It gets worse. The impending development of Type 2 diabetes is also often signaled by a state of insulin-resistance. Long term excess sugar intake causes over-stimulation of insulin receptors, making them less-sensitive to the effects of the hormone. Even though the body still produces normal levels of insulin, this is no longer a sufficient quantity to open the door of the cells to let in the sugar once insulin-resistance has developed.
Given the tendency for this form to develop later in life, Type 2 is also known as adult-onset diabetes, however the disease can now be found in an ever-growing number of school children. This may be due in part to increasing rates of obesity, a leading risk factor for the development of Type 2 diabetes.
Whether from too little hormone or increasingly sluggish receptors, the overall result underlying any case of diabetes is insufficient insulin activity.
Regaining Control: Key Attributes of Sweeteners for Diabetics
The good news is that a combination of regular medical supervision and good dietary measures can help reestablish healthy blood sugar levels. A very useful tool for designing a diabetic diet is the glycemic index. This value describes the amount and rate of insulin release stimulated by a given food. Glucose has a glycemic index, or “GI,” of 100 and table sugar, a combination of glucose and fructose, has a GI of 65. Although fructose, the form of simple sugar commonly found in fruit, has a GI of only 25, the amount of fructose in the diet should be minimized. The metabolism of fructose to glucose takes a heavy toll on the liver, which remains associated with an increased risk of obesity. Just as the high fructose corn syrup in sodas is a bad option for health, so too is excess fructose consumption from any source, including fruit.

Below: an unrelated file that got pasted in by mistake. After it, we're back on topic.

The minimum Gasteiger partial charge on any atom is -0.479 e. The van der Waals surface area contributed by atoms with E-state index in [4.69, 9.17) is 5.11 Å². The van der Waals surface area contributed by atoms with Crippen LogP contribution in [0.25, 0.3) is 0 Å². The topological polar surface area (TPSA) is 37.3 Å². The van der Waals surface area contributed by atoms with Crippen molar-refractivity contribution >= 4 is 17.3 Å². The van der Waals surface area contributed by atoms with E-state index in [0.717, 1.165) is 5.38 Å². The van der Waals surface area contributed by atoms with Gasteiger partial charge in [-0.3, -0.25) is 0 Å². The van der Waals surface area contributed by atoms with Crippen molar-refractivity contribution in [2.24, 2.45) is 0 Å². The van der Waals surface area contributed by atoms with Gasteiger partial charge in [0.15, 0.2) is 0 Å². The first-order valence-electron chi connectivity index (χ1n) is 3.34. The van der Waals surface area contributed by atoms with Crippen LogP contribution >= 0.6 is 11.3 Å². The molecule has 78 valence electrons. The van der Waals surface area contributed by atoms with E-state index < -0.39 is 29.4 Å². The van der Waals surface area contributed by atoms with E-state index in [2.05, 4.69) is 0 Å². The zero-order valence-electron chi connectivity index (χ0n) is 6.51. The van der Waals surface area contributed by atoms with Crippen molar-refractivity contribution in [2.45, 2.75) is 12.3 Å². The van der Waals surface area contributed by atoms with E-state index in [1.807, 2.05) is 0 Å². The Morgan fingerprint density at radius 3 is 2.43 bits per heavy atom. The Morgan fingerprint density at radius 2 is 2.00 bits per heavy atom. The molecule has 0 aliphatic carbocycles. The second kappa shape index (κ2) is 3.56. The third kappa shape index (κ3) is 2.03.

While a number of low and zero GI artificial sweeteners are available, the safety and long-term effects of these products remains unclear. A number of health problems including cancers, immune dysfunction, neurological disorders and chronic diseases of all sorts are suspected of being related to the regular consumption of certain artificial sweeteners. Nearly as distressing are the studies showing that these products, which were developed as weight loss aides, are associated with weight gain! Fortunately, a number of natural sweeteners have become widely available, several of which have a favorable glycemic profile.
Sweet Possibilities: The Leading Sugar Substitutes for Healthy Blood Sugar Management